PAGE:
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Critical timing for Shared Prosperity?

Looking from the outside, the admin burden to secure funding on English Local Authorities seems immense and many place managers have in effect become fund administrators and bid managers. Frustratingly for Local Authorities, their stakeholders and service providers, a lot of place initiatives also seem to be in a holding pattern dependent on some funding application or another. There is simply not enough capacity to manage the processing of these applications alongside the day job.

I have yet to speak to a Local Authority who has been thrilled by the allocation they received from the £2.6bn Shared Prosperity Fund – a key pillar of Levelling Up and domestic replacement for European monies. Most seem to have taken a reduction. Unlike Levelling Up funding, which is competitive, these funds are pre-allocated based on a range of social and economic measures but their release to Local Authorities is contingent on submission of a comprehensive Investment plan which naturally needs to meet a range of criteria. And this is more than a box ticking exercise, especially as it is mandated the Investment plans must be developed in conjunction with a broad range of local stakeholders.

I’m all for bottom-up planning and place partnerships but there are fundamental issues with this approach –  in the main related to timing.

Firstly, the Investment plans have a 1-month window for submission albeit it has been on the agenda of Local Authorities since Spring. Plans can be submitted between 30th June and 1st August or July as most of us call that timeframe. These plans must be delivered in conjunction with partners. I’ve worked on much less complex projects with well-formed place partnerships and never managed to deliver a sensible output in less than a 3 month window.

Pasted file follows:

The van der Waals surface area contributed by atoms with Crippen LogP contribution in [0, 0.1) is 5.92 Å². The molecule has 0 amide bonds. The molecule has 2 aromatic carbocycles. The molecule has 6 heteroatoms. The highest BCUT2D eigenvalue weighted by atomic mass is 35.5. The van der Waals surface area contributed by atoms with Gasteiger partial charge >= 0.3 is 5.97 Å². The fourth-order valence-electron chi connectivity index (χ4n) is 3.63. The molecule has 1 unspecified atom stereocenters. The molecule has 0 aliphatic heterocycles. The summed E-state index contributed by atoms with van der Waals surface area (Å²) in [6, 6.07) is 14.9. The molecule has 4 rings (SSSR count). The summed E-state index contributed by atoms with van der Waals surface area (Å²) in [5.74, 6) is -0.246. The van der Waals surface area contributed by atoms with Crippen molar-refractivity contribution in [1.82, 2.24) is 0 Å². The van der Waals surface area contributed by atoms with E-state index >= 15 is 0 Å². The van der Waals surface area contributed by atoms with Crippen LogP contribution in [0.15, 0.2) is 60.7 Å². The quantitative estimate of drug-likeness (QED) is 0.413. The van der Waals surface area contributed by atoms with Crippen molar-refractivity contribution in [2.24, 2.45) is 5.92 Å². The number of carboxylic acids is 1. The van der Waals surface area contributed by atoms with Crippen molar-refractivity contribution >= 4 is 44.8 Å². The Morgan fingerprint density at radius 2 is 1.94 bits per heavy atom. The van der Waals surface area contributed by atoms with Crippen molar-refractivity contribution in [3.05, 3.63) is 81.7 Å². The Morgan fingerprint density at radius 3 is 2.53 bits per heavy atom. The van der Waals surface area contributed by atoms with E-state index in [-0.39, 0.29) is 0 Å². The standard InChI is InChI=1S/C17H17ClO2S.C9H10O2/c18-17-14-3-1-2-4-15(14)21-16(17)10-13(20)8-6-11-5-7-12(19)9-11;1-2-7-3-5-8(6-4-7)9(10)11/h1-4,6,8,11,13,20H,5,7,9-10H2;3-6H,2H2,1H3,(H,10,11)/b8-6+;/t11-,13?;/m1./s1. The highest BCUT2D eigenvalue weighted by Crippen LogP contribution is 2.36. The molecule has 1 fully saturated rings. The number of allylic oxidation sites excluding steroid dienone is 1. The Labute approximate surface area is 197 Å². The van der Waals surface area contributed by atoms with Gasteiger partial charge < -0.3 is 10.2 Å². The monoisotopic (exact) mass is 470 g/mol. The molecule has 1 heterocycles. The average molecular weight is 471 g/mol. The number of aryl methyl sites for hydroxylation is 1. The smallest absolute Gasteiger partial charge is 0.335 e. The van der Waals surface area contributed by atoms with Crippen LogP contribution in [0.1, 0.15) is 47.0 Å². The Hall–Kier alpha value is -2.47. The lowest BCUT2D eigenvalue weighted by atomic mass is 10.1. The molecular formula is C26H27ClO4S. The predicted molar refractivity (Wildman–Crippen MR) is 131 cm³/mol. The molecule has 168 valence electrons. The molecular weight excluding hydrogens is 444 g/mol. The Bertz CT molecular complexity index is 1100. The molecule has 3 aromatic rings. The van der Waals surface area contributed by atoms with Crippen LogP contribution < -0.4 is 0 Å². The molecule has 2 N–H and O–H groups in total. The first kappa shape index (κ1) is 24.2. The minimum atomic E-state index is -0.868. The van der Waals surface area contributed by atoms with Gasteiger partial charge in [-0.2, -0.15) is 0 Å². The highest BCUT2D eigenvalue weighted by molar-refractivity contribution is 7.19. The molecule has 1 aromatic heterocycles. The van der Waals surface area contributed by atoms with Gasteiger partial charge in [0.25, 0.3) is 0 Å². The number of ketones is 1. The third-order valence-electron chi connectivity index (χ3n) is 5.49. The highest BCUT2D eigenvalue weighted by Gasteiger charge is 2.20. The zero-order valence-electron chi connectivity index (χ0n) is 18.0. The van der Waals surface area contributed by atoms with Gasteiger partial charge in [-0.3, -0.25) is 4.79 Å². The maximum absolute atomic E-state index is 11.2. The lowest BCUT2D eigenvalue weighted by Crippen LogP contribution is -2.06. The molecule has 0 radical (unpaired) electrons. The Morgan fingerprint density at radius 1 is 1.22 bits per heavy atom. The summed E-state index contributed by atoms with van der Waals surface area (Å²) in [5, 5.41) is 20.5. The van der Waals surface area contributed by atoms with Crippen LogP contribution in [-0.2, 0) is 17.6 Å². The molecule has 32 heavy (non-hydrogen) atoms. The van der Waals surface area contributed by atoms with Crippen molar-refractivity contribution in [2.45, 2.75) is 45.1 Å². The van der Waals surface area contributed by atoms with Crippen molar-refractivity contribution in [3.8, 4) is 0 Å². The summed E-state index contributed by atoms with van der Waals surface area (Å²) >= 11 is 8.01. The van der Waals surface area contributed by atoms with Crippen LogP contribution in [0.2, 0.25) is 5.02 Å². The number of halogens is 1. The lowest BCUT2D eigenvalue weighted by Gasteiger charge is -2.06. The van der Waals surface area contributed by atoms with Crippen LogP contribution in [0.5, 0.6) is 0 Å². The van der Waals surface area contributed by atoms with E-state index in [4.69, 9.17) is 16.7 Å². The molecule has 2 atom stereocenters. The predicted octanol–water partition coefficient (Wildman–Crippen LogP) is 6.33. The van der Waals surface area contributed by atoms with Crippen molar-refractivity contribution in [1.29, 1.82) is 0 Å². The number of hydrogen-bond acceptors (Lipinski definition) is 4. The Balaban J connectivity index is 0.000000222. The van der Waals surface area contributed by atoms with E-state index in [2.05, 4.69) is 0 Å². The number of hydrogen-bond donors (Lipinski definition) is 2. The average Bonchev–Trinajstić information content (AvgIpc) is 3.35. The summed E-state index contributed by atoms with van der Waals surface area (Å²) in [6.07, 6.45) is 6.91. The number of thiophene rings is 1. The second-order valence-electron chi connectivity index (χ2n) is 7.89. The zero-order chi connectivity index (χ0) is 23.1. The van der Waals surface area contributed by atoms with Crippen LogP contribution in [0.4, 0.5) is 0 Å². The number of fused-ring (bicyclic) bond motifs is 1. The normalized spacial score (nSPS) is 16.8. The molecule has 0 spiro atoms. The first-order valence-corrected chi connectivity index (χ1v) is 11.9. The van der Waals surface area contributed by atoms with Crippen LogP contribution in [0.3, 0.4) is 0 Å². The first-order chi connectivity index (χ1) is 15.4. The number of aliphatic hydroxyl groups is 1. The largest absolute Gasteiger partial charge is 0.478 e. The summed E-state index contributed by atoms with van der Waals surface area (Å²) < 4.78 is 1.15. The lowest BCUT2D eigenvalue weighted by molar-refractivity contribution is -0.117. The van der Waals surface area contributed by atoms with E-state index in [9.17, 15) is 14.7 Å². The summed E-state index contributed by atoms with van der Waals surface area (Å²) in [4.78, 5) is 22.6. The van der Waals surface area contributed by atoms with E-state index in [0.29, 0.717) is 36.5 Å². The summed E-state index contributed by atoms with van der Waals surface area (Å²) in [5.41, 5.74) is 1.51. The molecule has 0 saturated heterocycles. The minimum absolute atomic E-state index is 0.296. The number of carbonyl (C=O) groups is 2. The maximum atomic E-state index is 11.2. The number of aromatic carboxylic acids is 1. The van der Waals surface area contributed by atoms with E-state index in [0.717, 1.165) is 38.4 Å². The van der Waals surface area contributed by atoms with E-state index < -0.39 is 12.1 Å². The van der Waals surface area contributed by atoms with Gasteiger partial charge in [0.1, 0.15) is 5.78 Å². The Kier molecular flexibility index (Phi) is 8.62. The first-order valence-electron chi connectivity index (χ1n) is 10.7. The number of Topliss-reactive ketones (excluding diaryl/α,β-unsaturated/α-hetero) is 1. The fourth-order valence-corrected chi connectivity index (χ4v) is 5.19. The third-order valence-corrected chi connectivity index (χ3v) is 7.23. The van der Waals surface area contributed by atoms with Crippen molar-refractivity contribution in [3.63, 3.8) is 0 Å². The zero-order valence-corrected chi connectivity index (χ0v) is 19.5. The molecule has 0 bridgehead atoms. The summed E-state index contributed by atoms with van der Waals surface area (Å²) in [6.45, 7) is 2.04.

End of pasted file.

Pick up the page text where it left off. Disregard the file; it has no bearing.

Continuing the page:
There’s the practicalities of logistics, summer months and actually getting stuff done in large fora with stakeholders who may well be committed to the common goal but decision making is elongated.  And then there’s the unmissable fact that detailed plans are very difficult to develop at this particular juncture – as least without the support of a crystal ball. There are so many variables at play and a sense of shifting sands rather than a stable foundation upon which to build and prosper for communities. The risk of course is that the actions identified now may not address the key challenges or could lead to sub optimal outcomes.

The ambitious timing aligns to the optimism of the policy wonk who changed the name of these funding streams from abstract acronyms to the battle cry itself– Levelling Up, Shared Prosperity, Community Ownership. Securing the funds is only half the battle though. Local Authorities need autonomy to pivot and direct these monies as the priorities of their communities change and actually implement activities.

Time of course is of the essence but being so economic with time right now feels like a false economy.



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